Celsus stated that there were two general bases,
concerned with the question whether a thing is,
other with the question of what kind it is.
He included definition
under the first of these, because
enquiry may equally be made as to whether sacrilege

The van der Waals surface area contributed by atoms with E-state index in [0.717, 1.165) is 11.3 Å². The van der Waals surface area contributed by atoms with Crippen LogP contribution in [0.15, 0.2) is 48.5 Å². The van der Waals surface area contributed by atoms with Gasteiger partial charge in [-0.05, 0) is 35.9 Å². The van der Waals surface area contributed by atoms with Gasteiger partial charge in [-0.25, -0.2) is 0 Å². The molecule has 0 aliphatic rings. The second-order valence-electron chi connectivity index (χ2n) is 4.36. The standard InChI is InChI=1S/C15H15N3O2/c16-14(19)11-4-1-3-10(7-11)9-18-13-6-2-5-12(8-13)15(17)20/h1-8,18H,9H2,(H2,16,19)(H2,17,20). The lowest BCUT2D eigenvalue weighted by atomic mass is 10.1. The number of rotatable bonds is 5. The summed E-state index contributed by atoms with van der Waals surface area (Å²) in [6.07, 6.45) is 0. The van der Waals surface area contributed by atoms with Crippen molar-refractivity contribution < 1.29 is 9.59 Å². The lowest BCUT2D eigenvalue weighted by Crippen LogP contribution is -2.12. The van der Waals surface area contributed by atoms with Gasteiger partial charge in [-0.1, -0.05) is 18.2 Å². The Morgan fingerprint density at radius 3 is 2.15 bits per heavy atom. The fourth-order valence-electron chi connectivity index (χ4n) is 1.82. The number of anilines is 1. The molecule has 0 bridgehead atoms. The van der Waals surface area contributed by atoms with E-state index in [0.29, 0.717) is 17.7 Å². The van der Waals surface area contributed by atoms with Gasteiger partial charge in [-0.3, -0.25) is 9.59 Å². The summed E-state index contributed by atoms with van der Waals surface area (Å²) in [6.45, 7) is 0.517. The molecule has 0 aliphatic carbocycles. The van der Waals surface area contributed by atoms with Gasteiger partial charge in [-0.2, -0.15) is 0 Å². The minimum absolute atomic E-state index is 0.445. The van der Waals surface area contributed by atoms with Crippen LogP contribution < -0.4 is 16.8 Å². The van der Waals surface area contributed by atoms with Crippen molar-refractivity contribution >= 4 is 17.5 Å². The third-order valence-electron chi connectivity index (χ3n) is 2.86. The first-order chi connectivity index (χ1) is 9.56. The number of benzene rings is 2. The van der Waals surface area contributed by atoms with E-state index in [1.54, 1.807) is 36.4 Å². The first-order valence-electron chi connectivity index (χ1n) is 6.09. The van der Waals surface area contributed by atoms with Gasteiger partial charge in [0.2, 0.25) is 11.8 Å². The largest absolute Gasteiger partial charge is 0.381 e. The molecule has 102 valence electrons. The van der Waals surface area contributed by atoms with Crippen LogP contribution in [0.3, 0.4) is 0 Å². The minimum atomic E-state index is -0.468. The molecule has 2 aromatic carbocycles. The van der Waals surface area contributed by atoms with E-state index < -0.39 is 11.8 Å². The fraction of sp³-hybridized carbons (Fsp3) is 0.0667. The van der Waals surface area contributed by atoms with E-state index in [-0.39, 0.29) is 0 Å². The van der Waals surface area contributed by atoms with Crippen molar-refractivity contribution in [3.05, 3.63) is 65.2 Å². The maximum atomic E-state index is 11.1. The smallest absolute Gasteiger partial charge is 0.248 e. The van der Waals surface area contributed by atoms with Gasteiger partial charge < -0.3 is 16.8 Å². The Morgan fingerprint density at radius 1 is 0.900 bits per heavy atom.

has been committed, when a man denies that he
has stolen anything from a temple, and when he
admits that he has stolen private money from a
temple. He divides quality into fact
and the letter
of the law.
Under the head of the letter of the law
places four classes, excluding questions of competence:1 quantity
he places under the
head of conjecture.2